Basalt trailer owners fear their future may be grim
Residents of the Roaring Fork Mobile Home Park are clinging to promises that they will be compensated for their residences now that redevelopment of their neighborhood appears inevitable.
Deborah Farrell, secretary of the mobile home park’s homeowners’ association, said the preference of many residents is to be left alone.
“Our dream would be to buy it out and live there forever,” she said.
That’s unlikely to happen, they realize. A group of investors headed by Chicago-area businessman David Fiore has a contract to purchase the 51-unit mobile home park for $4,025,000.
The residents have the right of first refusal. The working-class families that live there cannot raise the money. Pitkin County officials and Aspen Housing Authority officials have said they can’t supply the funds, Farrell said.
The prospective new owners are interested in redeveloping the property, not operating a mobile home park.
Farrell said that after years of uncertainty about the status of the park, she and other residents are tired of worrying and are becoming resigned to their fate.
“We’re willing to move if we’re bought out,” said Farrell. “We don’t want our homes stolen from us.”
@ATD Sub heds:Government promises
@ATD body copy: Various officials have promised they will be compensated. Farrell said she has received assurances from Pitkin County Commissioner Mick Ireland that the county board will look after their interests.
The mobile home park is in the heart of Basalt – between the Roaring Fork River and Highway 82, kitty-corner from the 7-Eleven store. Nevertheless, it has never been annexed into the town. It is split between unincorporated Pitkin and Eagle counties.
Farrell said Ireland told her that unless the trailer owners are compensated for their residences, the property will remain a mobile home park. Ireland couldn’t be reached to confirm the statement Thursday.
Basalt town government also has leverage. Redevelopment would almost certainly require annexation into the town. The Town Council members have indicated they would require the trailer owners to be compensated as part of a redevelopment proposal.
“They’re going to be compensated,” said Councilwoman Jacque Whitsitt. “I would die before those people would be kicked out without getting paid.”
@ATD Sub heds:No longer fits Basalt’s mold?
@ATD body copy: Most Roaring Fork Mobile Home Park residents own their trailers and pay rent for the spaces. Farrell said she has paid off her three-bedroom, two-bath, double-wide trailer. She pays $527 per month for the space so her housing is as affordable as it gets in the Roaring Fork Valley.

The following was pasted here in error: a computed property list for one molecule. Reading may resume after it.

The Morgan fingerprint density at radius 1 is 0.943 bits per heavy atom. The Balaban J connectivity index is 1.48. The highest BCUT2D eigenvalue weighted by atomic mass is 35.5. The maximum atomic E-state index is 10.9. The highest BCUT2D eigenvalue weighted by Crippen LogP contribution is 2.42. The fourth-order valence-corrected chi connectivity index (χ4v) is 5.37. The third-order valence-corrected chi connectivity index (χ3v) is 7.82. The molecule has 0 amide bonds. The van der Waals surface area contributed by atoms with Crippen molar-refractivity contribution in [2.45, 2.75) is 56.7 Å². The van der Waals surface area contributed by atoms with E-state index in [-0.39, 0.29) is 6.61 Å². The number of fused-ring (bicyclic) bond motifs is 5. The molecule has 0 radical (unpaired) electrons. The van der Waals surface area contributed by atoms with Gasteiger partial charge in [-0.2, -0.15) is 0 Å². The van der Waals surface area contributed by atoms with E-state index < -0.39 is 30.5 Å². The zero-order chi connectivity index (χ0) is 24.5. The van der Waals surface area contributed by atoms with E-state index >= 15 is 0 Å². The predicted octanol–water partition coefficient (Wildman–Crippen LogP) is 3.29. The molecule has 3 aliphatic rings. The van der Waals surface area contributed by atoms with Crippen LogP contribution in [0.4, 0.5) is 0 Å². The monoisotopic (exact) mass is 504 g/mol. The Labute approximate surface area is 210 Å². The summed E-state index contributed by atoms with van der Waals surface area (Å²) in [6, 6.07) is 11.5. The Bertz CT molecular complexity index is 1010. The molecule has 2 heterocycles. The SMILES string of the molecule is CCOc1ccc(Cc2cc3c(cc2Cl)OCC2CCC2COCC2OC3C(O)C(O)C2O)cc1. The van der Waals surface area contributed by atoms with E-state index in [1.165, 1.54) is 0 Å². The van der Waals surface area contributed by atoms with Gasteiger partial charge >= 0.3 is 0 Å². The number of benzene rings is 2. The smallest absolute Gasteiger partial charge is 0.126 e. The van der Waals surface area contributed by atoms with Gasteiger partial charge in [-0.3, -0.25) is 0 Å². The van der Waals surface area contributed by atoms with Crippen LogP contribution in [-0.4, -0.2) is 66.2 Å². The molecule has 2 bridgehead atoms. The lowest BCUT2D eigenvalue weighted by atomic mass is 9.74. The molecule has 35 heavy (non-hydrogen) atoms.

She said she is luckier than many of her neighbors, who are still paying off their trailers.
As a 17-year-resident of the mobile home park, she’s quite content living there. She said it’s a nice place to live and doesn’t fit the stereotypes of most trailer parks in the country.
Nevertheless, she said, she believes Basalt officials have decided they want it removed.
“We don’t fit in with what they want Basalt to look like,” said Farrell. “We’re not pristine and pretty. We’re trailer trash, they think. [But] we’re not.”
Along with at least one resident on the Levinson property, which the town purchased last year, Farrell said she is suspicious of a flood study that Basalt undertook two years ago.
That study concluded that the Roaring Fork Mobile Home Park, the Pan and Fork Mobile Home Park and the Levinson property residences were in the floodplain or floodway of the Roaring Fork River. The study said property damage was certain and loss of life was possible in case of a major flood.
The mobile home parks were targeted for redevelopment as a public safety concern. Upstream commercial buildings that appear to be in locations just as precarious haven’t been targeted for removal.
“They want us out, and the flood plain issue is the way to get us out,” said Farrell.
Whitsitt said the town’s flood mapping wasn’t politically motivated.
The town government has never held a meeting specifically for Roaring Fork Mobile Home Park residents to explain results of the flood study. That likely contributes to suspicions.
@ATD Sub heds:Put it in writing
@ATD body copy: Basalt’s River Stewardship Master Plan contemplates leaving the part of the mobile home park closest to the river undeveloped. Land farther back from the river could be developed, if proper engineering steps are taken.
Fiore said he and his partners will propose a project with a mix of commercial and residential uses. He also said he is interested in working with the town on a number of options to address the residents’ needs.
In addition to having a board policy requiring compensation for displaced homeowners, the town has a replacement housing regulation. It requires 100 percent of all affordable housing to be replaced when displaced by redevelopment.
Farrell said she and other mobile home park residents feel somewhat assured by what they have heard from government officials. They would feel a whole lot better, though, if they saw those promises in writing, she said.
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